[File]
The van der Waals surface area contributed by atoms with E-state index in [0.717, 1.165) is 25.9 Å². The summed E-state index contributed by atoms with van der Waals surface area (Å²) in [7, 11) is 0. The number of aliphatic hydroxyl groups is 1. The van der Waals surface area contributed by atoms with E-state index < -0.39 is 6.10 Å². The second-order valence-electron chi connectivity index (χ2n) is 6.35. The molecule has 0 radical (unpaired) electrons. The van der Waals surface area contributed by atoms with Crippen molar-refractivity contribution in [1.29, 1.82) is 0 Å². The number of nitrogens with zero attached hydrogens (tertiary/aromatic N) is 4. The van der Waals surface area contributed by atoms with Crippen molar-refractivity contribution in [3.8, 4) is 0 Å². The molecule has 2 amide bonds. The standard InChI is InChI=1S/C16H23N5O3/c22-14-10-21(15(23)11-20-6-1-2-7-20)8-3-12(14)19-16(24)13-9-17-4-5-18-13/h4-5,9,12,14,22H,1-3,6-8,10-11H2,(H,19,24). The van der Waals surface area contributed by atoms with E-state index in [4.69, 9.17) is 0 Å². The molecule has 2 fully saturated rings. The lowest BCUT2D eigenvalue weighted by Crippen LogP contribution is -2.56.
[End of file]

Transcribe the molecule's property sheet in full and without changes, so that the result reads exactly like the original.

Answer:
The van der Waals surface area contributed by atoms with E-state index in [0.717, 1.165) is 25.9 Å². The summed E-state index contributed by atoms with van der Waals surface area (Å²) in [7, 11) is 0. The number of aliphatic hydroxyl groups is 1. The van der Waals surface area contributed by atoms with E-state index < -0.39 is 6.10 Å². The second-order valence-electron chi connectivity index (χ2n) is 6.35. The molecule has 0 radical (unpaired) electrons. The van der Waals surface area contributed by atoms with Crippen molar-refractivity contribution in [1.29, 1.82) is 0 Å². The number of nitrogens with zero attached hydrogens (tertiary/aromatic N) is 4. The van der Waals surface area contributed by atoms with Crippen molar-refractivity contribution in [3.8, 4) is 0 Å². The molecule has 2 amide bonds. The standard InChI is InChI=1S/C16H23N5O3/c22-14-10-21(15(23)11-20-6-1-2-7-20)8-3-12(14)19-16(24)13-9-17-4-5-18-13/h4-5,9,12,14,22H,1-3,6-8,10-11H2,(H,19,24). The van der Waals surface area contributed by atoms with E-state index in [4.69, 9.17) is 0 Å². The molecule has 2 fully saturated rings. The lowest BCUT2D eigenvalue weighted by Crippen LogP contribution is -2.56.